Government is fixing Transnet, but its crisis will cost the economy billions

The Transnet crisis is threatening the economy. Picture: Supplied

The Transnet crisis is threatening the economy. Picture: Supplied

Published Dec 13, 2023


Government says it was making progress in fixing the rail and port crisis in the country after work that has been done in the last few months.

Cabinet has also approved the Freight Logistics Roadmap as the economy has suffered massive losses due to the crisis in the rail network and ports, amounting to R1 billion a day.

A consultancy firm has estimated that the economy will lose R353 billion this year because of problems at Transnet.

Volumes at Transnet have declined over the last few years because cargo has moved from rail to road.

This had an impact on the export of goods from South Africa to the international market.

This is contained in the latest report on Operation Vulindlela, which is driven by the Presidency and National Treasury on structural reforms in the economy.

The report further stated that the poor performance of the ports had an impact on GDP.

“South Africa continues to lose the rail market share to the road, with Transnet Freight Rail (TFR) volumes falling short of targeted volumes. For bulk commodities that cannot switch from road to rail, lower rail volumes have translated into lower exports.

“Furthermore, South Africa’s port performance is poor by international benchmarks, both in terms of efficiency and competitiveness. The most recent annual results confirm this trend in declining performance, with freight rail operations hampered by decreased locomotive availability, systemic underinvestment resulting in increased maintenance backlogs and derailments, and finally, incidents of crippling theft and vandalism. Port operations saw improvements, mainly in auxiliary services.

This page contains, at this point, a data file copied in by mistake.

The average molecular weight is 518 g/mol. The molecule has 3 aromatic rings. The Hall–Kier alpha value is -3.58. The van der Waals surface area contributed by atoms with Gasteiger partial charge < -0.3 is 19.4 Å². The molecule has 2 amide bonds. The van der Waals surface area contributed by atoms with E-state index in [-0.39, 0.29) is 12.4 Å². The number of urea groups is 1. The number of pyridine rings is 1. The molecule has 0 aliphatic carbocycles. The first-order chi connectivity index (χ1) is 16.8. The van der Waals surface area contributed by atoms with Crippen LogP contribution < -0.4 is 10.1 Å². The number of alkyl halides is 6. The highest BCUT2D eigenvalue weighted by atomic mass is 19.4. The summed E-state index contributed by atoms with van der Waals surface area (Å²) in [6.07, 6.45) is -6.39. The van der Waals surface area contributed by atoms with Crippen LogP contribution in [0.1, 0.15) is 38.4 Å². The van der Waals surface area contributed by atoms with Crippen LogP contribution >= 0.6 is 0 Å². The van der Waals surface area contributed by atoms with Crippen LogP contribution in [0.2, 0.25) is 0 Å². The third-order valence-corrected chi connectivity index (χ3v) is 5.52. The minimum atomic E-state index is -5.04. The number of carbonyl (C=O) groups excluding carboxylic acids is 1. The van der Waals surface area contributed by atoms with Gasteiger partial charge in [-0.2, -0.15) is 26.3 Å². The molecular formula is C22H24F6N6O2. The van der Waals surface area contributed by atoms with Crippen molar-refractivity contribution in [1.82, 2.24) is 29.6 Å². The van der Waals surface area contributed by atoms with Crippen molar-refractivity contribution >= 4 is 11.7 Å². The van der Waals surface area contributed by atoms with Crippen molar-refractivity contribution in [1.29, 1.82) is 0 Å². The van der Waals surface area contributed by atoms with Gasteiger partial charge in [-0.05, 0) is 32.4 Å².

“Gain Group estimates that the economic loss due to Transnet inefficiencies at around R1 billion this year, implying a projected loss of R353 billion for 2023,” reads the report.

The report said a number of initiatives have been undertaken to reform the sector.

One of the immediate priorities of the Freight Logistics Roadmap, which was approved by Cabinet last week, was to improve the performance of Transnet.

In addition, according to the report, the Department of Transport was working on a plan regarding the devolution of passenger rail functions.

This work will be completed by the end of 2024.

The other reform that has been undertaken by government is to allow third-party access to the rail network.

Government has said this will be implemented next year.

Transnet will also work with international partners to operate its terminals. This will improve efficiencies at the port in Durban.

The establishment of an interim infrastructure manager and the adoption of the Economic Regulation of Transport Bill by the National Council of Provinces last week were key reforms in the rail sector, as this will open the rail network to the private sector.

“The establishment of an independent transport economic regulator is also progressing: the Economic Regulator on Transport Bill has been passed in the National Council of Provinces, and the Bill is expected to be signed into law in early 2024. Both of these key reforms are aimed at facilitating competition in the sector and will allow for open access to the freight rail network by private rail operators,“ read the report.

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